SageMaker Neo optimizes machine learning instances during the training phase, allowing health organizations to wring maximum efficiency out of whatever hardware architecture they might be using for their prediction environment.
And SageMaker RL is a reinforced learning program which can be used where “building a prior dataset would either be infeasible or prohibitively expensive,” according to Amazon’s blog post. Reinforced Learning uses continuous feedback to constantly improve problem solving and make “increasingly relevant actions,” officials said.
WHY IT MATTERS
As data proliferates in healthcare organizations, the need to quickly and efficiently process it is vital both to improving patient outcomes as well as developing revenue streams from the information captured. Advances in computing technology, especially GPUs, have allowed machine learning to grow by leaps and bounds.
However, the physical architecture that enables these services can be prohibitively expensive for a healthcare system. Amazon’s cloud-based offerings enable data workers to harness the power of the advanced AI in a scalable and cost-effective environment.
“With petabytes of unstructured data being generated in hospital systems every day, our goal is to take this information and convert it into useful insights that can be efficiently accessed and understood,” Anish Kejariwal, director of software engineering for Roche Diagnostics Information Solutions, said in an Amazon blog post.
THE LARGER TREND
Amazon’s cloud computing and machine learning offerings have been making increased inroads into the healthcare space. It has developed healthcare-specific tools to analyze patient records and a more and more of its portfolio is HIPAA-eligible as it continues to home in on healthcare. Machine learning is being deployed throughout the industry and in some cases is dramatically reducing the amount of time spent by clinicians.
Earlier this week, AWS also unveiled Amazon Comprehend Medical, new HIPAA-eligible machine learning tool, enabling developers to process unstructured medical text and spot specific data such as diagnosis, treatments, dosages, symptoms and more.
So much of today’s healthcare data is unstructured medical text – written notes and audio transcripts, prescriptions, pathology and radiology reports – exists as hard-to-mine unstructured data. With the new Comprehend Medical tool, “developers only need to provide unstructured medical text,” said Amazon in a blog post. “The service will ‘read’ the text and then identify and return the medical information contained within it.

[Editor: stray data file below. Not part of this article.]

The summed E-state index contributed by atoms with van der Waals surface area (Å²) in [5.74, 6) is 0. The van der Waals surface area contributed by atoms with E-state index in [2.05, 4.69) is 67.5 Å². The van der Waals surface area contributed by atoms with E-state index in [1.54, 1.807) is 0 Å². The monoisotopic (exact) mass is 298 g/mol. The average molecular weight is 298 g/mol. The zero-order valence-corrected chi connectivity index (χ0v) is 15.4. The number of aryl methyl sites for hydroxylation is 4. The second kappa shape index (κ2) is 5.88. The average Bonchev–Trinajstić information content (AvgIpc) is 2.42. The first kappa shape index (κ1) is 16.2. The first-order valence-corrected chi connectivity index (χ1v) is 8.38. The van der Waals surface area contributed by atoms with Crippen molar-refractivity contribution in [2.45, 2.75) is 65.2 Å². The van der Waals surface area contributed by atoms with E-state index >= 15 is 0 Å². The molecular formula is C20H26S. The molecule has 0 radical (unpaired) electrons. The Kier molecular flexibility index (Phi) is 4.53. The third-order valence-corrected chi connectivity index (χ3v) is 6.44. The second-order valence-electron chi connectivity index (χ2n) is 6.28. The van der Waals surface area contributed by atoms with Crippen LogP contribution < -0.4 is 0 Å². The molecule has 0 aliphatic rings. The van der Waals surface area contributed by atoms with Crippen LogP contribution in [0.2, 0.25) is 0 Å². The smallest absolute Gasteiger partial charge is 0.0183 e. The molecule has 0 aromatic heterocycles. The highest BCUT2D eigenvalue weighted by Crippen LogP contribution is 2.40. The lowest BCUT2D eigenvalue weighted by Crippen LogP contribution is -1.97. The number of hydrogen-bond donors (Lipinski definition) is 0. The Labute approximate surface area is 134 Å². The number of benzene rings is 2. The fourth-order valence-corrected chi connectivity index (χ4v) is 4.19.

Moreover, the technology will also highlight protected health information, officials said, and no data processed by the service is stored. (Comprehend Medical is covered under AWS’ business associate agreement.)
With no machine learning experience required – there are no models to train – and the ability to be integrated with existing services via API, the tool could be a valuable resource for clinical decision support, revenue cycle management, pop health, clinical trials and more, Amazon said.
ON THE RECORD
“The process of developing clinical trials and connecting them with the right patients requires research teams to sift through and label mountains of unstructured medical record data,” Matthew Trunnell, CIO at Fred Hutchinson Cancer Research Center, said in the blog post.
“Amazon Comprehend Medical will reduce this time burden from hours per record to seconds,” he said. “This is a vital step toward getting researchers rapid access to the information they need when they need it so they can find actionable insights to advance lifesaving therapies for patients.”
Patient no-shows are a costly, intractable headache for healthcare providers. Millions of patients cancel, skip or reschedule appointments with their clinicians every year, creating vacant schedules and expenses that can cost the industry by one estimate $150 billion annually.
Faced with such high cost, providers and payers alike have increasingly looked to tech for answers. Stakeholders across the industry — from insurers and providers to EHR companies — are engaging directly with Uber and Lyft following the companies’ high-profile entrances into the market.
Trouble getting to a provider, however, is just one of many factors fueling missed appointments. Other issues patients cite include cost of care, socioeconomic restraints, long wait times and scheduling conflicts.
Despite big promises from tech companies, an app and a platform can’t solve all of healthcare’s woes.
“How much of this is, they’re really not that into you?” Krisda Chaiyachati, lead author of Penn Medicine’s early 2018 study of Lyft’s impact on missed appointments among Medicaid patients, told Healthcare Dive. “And how much is a true need and a gap in getting there?
That’s the question a slew of organizations are trying to figure out, from marquee ridesharing companies and non-emergency medical transportation (NEMT) brokers to telemedicine companies and mobile health clinics.
Here’s a snapshot of current efforts to reduce missed appointments:
Non-emergency medical transportation
The ridehailing industry’s promises won some support in findings this week from Lyft and tech company Hitch Health. The companies launched a pilot at Hennepin Healthcare’s internal medicine clinic in Minneapolis last year targeting patients who have missed appointments in the past. After a year, Lyft and Hitch found their pilot reduced no-shows by 27%.
Those results should put the wind back into the sails of industry rideshare hopefuls that may have been disheartened by the results of a Penn Medicine study published earlier this year.